Hinduism, being a broader faith, allows for some pleasures like sex and non-vegetarianism through some of its infamous sub-faiths. Jains, on the contrary, are quite orthodox in their practices. They follow the principles of non-violence (Ahimsa) and stick to only nutritious organic food. Jainism is of the belief that the soul is a pure substance, dirtied by Karma. Here, Karma refers to the worldly pleasures that a human undertakes. The Jains believe that once a soul is free of the dependence of such Karmas, it will attain a higher spiritual level.

The Temple’s Carvings

As goes the temples, the Jain temples are quite similar to Hindu temples. They are on a raised platform and usually have a spire running up to the heavens. The temples are also painted with murals and various carvings that depict various scenes from Jain mythology texts. However, the content of the carvings is where they are different. This is because of the difference in content of the mythological texts. As explained above, the Jains, unlike the Hindus, try not to engage in worldly pleasures to attain spirituality. The temples depict this very well. The carvings that are found usually show the various gods, or Tirthankaras, attaining higher levels of spirituality. The outer walls cover the whole story of the presiding deity while the inner sanctum has the idols of the deity itself.

Another thing found to be in abundance in a Jain temple is the use of symbols. There are religious symbols used in a Hindu temple. However, these are almost in the same proportion as the other carvings. In a Jain temple, on the other hand, the symbols are used highly. Various life lessons and beliefs are taught through these symbols and their meanings.

3. Zoroastrianism

This is one of the oldest religions of the world. It can also be termed as the simplest one. The principles of the religion are all based around one simple fact – “Do good and stay away from evil”. Yes, it can be argued (and quite successfully), that almost every religion in the world is based on this simple fact. However, religions expand on this principle while Zoroastrianism simply doesn’t.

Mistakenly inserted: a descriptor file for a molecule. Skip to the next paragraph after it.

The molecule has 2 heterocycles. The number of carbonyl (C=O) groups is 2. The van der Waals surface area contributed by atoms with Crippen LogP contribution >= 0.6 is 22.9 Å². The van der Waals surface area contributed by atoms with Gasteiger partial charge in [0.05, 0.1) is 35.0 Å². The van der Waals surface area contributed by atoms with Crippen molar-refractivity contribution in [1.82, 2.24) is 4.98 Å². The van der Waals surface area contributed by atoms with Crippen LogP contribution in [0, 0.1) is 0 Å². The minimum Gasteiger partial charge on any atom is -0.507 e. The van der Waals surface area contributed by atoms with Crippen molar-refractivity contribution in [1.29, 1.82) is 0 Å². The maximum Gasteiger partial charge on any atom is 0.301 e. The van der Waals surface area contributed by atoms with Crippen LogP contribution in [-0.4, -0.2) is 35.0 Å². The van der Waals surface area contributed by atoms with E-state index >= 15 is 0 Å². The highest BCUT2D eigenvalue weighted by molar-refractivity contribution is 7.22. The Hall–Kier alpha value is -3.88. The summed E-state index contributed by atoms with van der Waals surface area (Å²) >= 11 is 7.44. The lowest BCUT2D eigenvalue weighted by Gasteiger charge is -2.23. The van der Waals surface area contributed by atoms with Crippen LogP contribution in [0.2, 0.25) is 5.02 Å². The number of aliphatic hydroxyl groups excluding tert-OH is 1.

This religion was founded on the teachings of the prophet, Zoroaster. Zoroaster claimed that there was one supreme god, Ahura Mazda, the wise and good one. The religion claims that Ahura Mazda was the creator of Asha, i.e. all things true and orderly. Asha’s opposite is known as druj which creates falsehood and disorder. The religion teaches its followers to keep about their daily work while being drawn to the benevolent god and shunning the evil one.

The religion encourages active participation in life and states that it is necessary to keep the chaos at a distance. Monasticism is discouraged and free will is an integral part of the prophet’s teachings. The Zoroastrians do not believe in reincarnation. However, it is believed that at the end of the world, all beings, good and evil will be consumed by Ahura Mazda and a new universe will be created.

The Temple’s Carvings

The major global population of Zoroastrians is settled in India. The religion started in Iran. However, after the Arab invasion, they settled in India. Hence, the effects of Indian temple architecture can be seen on the Zoroastrian temples. Even so ,the religion has stayed true to its faith and design for the longest period of time. Fire and water are considered very pure elements in the Zoroastrian faith. Hence, the temples here are known as Fire temples. There is always a goblet or a pot of fire burning in a fire temple.

To accomodate the fire, the temple’s inner sanctum is covered by a double dome. The dome is designed in such  a way that it allows the smoke to escape but makes it difficult for rain to enter. The inner sanctum can only be accessed by the Zoroastrian priests. Also, the fire in a Fire temple can only be witnessed by a follower of the faith.

Apart from this, the Fire temple is much like any other place of worship. There are large spaces for people to gather and pray and the temple is adorned by carvings of various deities and symbols depicting mostly Ahura Mazda.

However, the most talked about building in the Zoroastrian religion is the Tower of Silence, or a Dakhma. Zoroastrians believe that a dead body is unclean. It is said to invite the corpse demon which contaminates everything it comes in contact with. To rid the universe of such uncleanliness, dead bodies are placed atop a raised circular structure where scavenger birds feed on the body and let it decompose quickly. This circular structure where the bodies are kept is known as the Tower of Silence. Mumbai is home to a few such Towers where such last rites can be performed.